By Anita Edwards, Blog Editor at Spekless in Washington, D.C.
The average American wastes a pound of food per day. That’s twenty-eight burger patties a week sent to the landfill.
Think of how much better you and the planet would be if you could save more leftovers.
From fruits and vegetables to dried goods to meat, different foods last longer when they’re stored differently.
Here are seven handy food storage tips to save you money, and make your food last longer.
Refrigerate meat within 2 hours of cooking it
We’ve all been there. Thanksgiving dinner is over, and it’s been an hour since the turkey was cut.
It’s tempting to kick back and watch the football game or take a nap, and leave the cleanup for later or try a maid service like Spekless cleaning .
While the dirty dishes can wait, you should probably take care of the food before leaving the dining room for the evening.
As food cools, bacteria begins to grow immediately, and can reach dangerous levels in as little as 2 hours.
This is particularly true for meat, so get that gobbler into the fridge before you watch the Cowboys play whoever they’re playing this year.
The door is the warmest part of the fridge
When you’re putting things in your fridge, pay attention to what goes where.
Because doors get opened a lot, and because they’re on the outside, the shelves in refrigerator doors are the warmest part of the fridge.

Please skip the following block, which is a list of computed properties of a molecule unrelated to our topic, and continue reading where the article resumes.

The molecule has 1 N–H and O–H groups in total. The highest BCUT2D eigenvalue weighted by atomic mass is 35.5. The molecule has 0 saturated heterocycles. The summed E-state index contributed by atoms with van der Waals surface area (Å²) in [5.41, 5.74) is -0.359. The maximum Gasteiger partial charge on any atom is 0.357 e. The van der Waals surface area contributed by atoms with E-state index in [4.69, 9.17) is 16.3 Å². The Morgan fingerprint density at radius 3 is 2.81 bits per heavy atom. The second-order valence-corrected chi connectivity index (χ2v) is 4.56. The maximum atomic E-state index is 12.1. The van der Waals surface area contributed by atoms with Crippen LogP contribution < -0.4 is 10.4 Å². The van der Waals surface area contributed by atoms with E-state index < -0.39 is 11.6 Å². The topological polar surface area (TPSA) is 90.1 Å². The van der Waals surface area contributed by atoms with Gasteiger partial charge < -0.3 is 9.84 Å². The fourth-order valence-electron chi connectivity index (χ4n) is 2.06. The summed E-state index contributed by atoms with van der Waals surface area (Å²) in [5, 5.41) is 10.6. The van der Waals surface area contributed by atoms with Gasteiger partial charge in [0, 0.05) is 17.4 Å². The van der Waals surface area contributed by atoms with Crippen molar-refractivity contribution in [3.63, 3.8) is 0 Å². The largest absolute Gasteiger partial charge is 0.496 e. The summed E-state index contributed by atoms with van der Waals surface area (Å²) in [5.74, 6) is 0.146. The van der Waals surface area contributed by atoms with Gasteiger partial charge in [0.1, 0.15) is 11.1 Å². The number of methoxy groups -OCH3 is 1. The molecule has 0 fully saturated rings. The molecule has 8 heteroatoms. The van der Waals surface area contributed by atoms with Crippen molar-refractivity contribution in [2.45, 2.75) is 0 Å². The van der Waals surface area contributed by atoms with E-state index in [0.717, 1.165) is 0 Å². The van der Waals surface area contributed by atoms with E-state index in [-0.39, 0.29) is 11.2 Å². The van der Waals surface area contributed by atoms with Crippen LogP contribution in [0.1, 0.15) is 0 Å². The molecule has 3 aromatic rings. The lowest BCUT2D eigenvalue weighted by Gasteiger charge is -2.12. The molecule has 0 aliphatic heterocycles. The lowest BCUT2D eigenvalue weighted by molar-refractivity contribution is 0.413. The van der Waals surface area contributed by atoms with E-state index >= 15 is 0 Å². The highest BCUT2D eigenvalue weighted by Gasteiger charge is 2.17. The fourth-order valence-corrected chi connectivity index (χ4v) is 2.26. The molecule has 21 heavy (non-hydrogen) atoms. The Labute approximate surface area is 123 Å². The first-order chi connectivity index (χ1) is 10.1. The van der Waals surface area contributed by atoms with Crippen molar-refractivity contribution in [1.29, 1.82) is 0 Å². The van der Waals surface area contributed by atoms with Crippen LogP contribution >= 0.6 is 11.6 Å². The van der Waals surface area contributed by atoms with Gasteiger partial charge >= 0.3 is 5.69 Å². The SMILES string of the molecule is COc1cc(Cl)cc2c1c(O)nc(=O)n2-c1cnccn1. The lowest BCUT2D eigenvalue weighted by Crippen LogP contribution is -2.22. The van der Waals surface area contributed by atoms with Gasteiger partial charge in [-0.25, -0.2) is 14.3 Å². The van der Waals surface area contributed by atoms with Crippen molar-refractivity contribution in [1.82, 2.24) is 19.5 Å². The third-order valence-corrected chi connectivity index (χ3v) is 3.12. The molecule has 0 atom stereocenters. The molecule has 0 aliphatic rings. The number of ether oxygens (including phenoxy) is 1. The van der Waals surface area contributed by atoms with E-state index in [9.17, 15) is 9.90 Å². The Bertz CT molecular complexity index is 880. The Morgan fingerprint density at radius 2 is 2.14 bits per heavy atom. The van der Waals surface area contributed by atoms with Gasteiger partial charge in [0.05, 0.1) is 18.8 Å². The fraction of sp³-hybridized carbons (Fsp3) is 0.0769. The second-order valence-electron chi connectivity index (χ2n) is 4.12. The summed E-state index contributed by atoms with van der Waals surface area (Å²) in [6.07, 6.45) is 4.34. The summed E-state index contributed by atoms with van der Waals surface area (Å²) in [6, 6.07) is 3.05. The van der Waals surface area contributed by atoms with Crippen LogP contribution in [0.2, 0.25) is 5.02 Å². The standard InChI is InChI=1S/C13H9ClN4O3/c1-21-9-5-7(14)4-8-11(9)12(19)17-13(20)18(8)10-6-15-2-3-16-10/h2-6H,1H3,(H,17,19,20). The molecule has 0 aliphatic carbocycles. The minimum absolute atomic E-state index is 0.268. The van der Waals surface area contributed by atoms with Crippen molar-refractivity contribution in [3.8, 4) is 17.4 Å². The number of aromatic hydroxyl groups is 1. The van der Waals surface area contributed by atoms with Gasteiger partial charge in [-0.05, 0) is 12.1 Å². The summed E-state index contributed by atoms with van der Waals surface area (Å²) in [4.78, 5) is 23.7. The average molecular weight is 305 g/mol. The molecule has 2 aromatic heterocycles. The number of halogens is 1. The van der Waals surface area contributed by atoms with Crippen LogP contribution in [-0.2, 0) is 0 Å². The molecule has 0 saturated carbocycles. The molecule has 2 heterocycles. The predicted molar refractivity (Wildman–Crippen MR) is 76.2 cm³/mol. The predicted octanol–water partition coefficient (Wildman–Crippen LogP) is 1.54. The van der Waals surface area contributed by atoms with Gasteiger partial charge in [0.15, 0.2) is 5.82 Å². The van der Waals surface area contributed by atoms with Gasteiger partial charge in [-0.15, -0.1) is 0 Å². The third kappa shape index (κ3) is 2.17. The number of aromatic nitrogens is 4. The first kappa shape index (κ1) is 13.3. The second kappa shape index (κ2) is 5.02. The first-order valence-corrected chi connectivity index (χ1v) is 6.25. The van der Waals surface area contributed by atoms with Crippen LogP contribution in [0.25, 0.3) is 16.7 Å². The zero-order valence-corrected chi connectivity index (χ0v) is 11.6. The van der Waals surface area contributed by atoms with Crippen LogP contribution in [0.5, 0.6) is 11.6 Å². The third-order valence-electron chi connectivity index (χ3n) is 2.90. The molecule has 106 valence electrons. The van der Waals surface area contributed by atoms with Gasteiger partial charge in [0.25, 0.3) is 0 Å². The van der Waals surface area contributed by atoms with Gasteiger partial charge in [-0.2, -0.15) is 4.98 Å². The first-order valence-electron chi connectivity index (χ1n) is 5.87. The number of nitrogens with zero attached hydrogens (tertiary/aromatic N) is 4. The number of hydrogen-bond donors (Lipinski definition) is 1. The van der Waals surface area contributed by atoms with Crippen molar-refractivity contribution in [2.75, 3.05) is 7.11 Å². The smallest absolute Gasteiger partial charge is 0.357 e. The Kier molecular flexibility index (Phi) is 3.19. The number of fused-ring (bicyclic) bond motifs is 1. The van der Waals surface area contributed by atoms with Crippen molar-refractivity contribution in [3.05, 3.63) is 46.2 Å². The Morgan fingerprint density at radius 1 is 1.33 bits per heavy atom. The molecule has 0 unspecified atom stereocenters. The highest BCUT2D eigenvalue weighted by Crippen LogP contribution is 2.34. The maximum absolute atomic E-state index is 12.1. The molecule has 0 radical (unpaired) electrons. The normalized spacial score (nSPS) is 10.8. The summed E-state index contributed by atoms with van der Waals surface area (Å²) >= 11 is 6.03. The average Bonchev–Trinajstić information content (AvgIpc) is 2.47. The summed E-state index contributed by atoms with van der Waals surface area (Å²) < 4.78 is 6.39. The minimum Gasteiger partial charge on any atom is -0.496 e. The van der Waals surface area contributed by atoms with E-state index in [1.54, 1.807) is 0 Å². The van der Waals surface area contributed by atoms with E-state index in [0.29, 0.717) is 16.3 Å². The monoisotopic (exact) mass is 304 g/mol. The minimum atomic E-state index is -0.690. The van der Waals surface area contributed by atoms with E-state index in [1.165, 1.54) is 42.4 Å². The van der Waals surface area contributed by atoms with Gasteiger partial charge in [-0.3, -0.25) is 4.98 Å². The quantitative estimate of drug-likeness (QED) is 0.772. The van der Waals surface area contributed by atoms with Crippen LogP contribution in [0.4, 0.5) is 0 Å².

Keep easily-spoiled foods like milk, eggs and meat on the interior shelves, and save the door shelves for longer-lasting foods like butter and condiments.
Separate fruits and vegetables
Fruits and vegetables can emit gasses that cause each-other to spoil more quickly.
On the counter, keep fruits and vegetables in separate containers.
In the fridge, use separate drawers; one for each type of produce.
Store dry goods in bins
Dry goods like flour and sugar will last a long time at room temperature as long as they stay dry.
This process takes awhile, but moisture and other contaminants can slowly get into your dry goods through the paper grocery store bags.
To prevent this, keep your flour and sugar in metal or plastic bins with airtight lids.
Potatoes and onions
Potatoes and onions both do best when they’re stored in cool, dry, dark places.
Moisture and light in particular can cause them to start sprouting.
Although they do well in similar places, potatoes and onions shouldn’t be stored together, since they give off gasses that cause each-other to spoil.
Potatoes should never be stored in the refrigerator, while onions do just fine in the fridge as long as they’re kept separate from other foods.
Keep meat in the store’s packaging
Opening and re-wrapping meat can introduce bacteria and other contaminants that cause it to spoil.
Unless you’re using your meat right away, leave it in the original packaging until you’re ready to prepare it.
Thaw frozen food in the fridge first
Microwaving frozen food can leave the inside of the food uncooked.
To avoid this, let your frozen leftovers thaw in the fridge before you microwave them.
If you’re thawing meat in the fridge, be sure to place it on a plate to collect any drippings and prevent dirtying up your fridge shelves.
Today’s post was from Anita Edwards – professional writer and editor. She works as blog editor at Spekless, where she shares her own and her colleagues’ tips for cleaning. In her free time, she enjoys cooking and going on day trips with her children.